Nick Clegg is vice president of global affairs at Facebook, a former deputy prime minister of the United Kingdom and a former member of the European Parliament.

A protest sign outside the U.S. Capitol depicting Facebook CEO Mark Zuckerberg surfing on a wave of cash on Sept. 30. Eric Kayne/AP Images for SumofUS

Be seeing you

Posted in Uncategorized | Tagged: , , | Leave a Comment »

The political power of Facebook Thierry Meyssan

Posted by M. C. on October 14, 2021

In the global imagination, Facebook would be a responsible social network that allows everyone to connect confidentially while censoring messages contrary to local laws. In practice, it is quite different. Facebook collects information about you for the NSA, censors your opinions and mints its own currency. In a few months, this company has become one of the most influential players in world politics.

Edward Snowden revealed that Facebook had joined the ultra-secret PRISM electronic surveillance network allowing the National Security Agency (NSA) to access the personal data of all its customers. But nothing has leaked out about what use the NSA makes of it.

by Thierry Meyssan

Facebook as a social network

The most important political player on the Internet is the social network Facebook. As of January 1st, 2021, it had 2.85 billion monthly active users and 1.88 billion daily active users worldwide. The social network routinely censors posts that include nude photos, sexual activity, harassment, hate speech, forgeries, spam, terrorist propaganda or violence using particularly crude and unfair artificial intelligence. It shuts down accounts that it deems dangerous, either because they have been censored several times or because they are linked to enemies of the United States.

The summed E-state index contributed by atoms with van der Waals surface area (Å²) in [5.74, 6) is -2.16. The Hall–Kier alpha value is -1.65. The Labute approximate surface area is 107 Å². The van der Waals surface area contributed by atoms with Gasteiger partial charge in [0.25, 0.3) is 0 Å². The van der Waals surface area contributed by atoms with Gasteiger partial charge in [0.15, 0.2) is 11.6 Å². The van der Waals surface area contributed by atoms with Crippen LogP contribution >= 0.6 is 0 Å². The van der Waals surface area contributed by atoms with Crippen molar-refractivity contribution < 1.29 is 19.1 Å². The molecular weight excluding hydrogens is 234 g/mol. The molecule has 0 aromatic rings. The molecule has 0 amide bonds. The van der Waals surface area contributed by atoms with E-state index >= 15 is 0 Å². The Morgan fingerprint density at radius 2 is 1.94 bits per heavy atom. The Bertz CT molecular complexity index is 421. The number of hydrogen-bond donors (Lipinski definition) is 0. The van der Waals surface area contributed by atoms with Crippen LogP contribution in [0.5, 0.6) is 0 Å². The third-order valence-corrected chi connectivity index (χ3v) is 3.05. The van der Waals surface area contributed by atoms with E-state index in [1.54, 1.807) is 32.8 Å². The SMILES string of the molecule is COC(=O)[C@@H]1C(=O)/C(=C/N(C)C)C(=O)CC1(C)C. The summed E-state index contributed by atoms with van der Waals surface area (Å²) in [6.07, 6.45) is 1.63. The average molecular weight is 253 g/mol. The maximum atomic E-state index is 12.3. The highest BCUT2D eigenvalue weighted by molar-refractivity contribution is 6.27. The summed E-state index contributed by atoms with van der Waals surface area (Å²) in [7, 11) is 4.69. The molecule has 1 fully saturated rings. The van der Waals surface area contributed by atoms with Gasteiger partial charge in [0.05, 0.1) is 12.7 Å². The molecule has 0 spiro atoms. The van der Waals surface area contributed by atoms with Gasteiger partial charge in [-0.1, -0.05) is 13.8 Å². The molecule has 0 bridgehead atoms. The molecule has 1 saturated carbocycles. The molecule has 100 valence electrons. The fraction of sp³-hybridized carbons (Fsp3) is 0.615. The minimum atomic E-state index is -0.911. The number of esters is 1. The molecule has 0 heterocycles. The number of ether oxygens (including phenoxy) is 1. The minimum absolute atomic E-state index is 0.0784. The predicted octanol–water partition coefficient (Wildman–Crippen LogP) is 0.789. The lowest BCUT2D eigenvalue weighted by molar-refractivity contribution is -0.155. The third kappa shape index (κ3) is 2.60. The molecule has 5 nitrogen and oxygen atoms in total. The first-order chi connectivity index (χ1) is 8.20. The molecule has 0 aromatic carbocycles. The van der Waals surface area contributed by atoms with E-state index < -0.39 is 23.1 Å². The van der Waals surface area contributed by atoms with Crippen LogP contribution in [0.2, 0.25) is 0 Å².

Facebook is a huge company that includes Instagram, Facebook Messenger, WhatsApp, Oculus, Workplace, Portal, Novi. It employs over 60,000 people.

Facebook as a bank

Facebook now issues its own currency as a state, the Libra. It is backed by a basket of currencies composed of 50% dollars, 14% yen, 11% Serling pounds and 7% Singapore dollars [1].

By becoming a bank whose currency is progressively accepted by Internet sales sites, Facebook is building a parallel economy, both virtual and global, that is larger than the economy of many states.

Facebook and its users

Facebook calls on its users to detect accounts that violate its rules. It opens a file on each of its informants and notes them [2].

Facebook, which claims to treat every user equally, has secretly compiled a list of 5.8 million VIPs to whom its rules do not apply. Only they can say and show everything [3].

Cambridge analytica and the NSA

See the rest here

Be seeing you

Posted in Uncategorized | Tagged: , , , | Leave a Comment »

Facebook Announces Sweeping New Speech Restrictions

Posted by M. C. on July 23, 2021

Anti-discrimination comes to mean enforced silence on behalf of protected groups, no matter how central the issue in question is to the nation’s political and social future.

Arthur Milikh

The battle over permissible speech in American society was helpfully, and predictably, elaborated by Facebook last week in an update to its “hate speech” rules. The social media giant’s changes are a signal of the new limits being placed on political expression and the freedom of the mind. Other major American institutions are almost sure to follow its lead.

Until recently, most online platforms largely defined “hate speech” as speech that could lead to imminent physical harm. But Facebook now demands that its users “not post” speech critical of “concepts, institutions, ideas, practices, or beliefs associated with protected characteristics, which are likely to contribute to imminent physical harm, intimidation or discrimination against the people associated with that protected characteristic.”